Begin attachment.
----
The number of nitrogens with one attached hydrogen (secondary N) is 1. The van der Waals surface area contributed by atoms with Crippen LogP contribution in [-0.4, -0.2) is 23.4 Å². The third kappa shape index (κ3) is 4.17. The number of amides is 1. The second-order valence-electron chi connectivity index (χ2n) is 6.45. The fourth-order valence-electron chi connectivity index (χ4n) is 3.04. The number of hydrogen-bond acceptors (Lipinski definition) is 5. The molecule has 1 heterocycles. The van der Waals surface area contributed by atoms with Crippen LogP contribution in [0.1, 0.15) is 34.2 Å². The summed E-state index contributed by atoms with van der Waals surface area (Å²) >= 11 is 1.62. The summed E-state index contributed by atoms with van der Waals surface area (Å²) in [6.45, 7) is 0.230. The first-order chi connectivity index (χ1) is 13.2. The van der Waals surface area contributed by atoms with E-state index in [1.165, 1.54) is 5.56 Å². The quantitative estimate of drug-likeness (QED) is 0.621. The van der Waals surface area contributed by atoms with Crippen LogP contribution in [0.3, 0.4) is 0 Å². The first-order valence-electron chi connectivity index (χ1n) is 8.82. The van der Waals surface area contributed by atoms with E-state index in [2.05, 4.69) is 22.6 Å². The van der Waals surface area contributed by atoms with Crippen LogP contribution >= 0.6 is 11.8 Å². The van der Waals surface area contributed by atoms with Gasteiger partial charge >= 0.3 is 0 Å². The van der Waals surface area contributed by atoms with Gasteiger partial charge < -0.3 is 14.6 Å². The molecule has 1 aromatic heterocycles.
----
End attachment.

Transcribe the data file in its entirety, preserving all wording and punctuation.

The number of nitrogens with one attached hydrogen (secondary N) is 1. The van der Waals surface area contributed by atoms with Crippen LogP contribution in [-0.4, -0.2) is 23.4 Å². The third kappa shape index (κ3) is 4.17. The number of amides is 1. The second-order valence-electron chi connectivity index (χ2n) is 6.45. The fourth-order valence-electron chi connectivity index (χ4n) is 3.04. The number of hydrogen-bond acceptors (Lipinski definition) is 5. The molecule has 1 heterocycles. The van der Waals surface area contributed by atoms with Crippen LogP contribution in [0.1, 0.15) is 34.2 Å². The summed E-state index contributed by atoms with van der Waals surface area (Å²) >= 11 is 1.62. The summed E-state index contributed by atoms with van der Waals surface area (Å²) in [6.45, 7) is 0.230. The first-order chi connectivity index (χ1) is 13.2. The van der Waals surface area contributed by atoms with E-state index in [1.165, 1.54) is 5.56 Å². The quantitative estimate of drug-likeness (QED) is 0.621. The van der Waals surface area contributed by atoms with Crippen LogP contribution in [0.3, 0.4) is 0 Å². The first-order valence-electron chi connectivity index (χ1n) is 8.82. The van der Waals surface area contributed by atoms with E-state index in [2.05, 4.69) is 22.6 Å². The van der Waals surface area contributed by atoms with Crippen LogP contribution >= 0.6 is 11.8 Å². The van der Waals surface area contributed by atoms with Gasteiger partial charge >= 0.3 is 0 Å². The van der Waals surface area contributed by atoms with Gasteiger partial charge < -0.3 is 14.6 Å². The molecule has 1 aromatic heterocycles.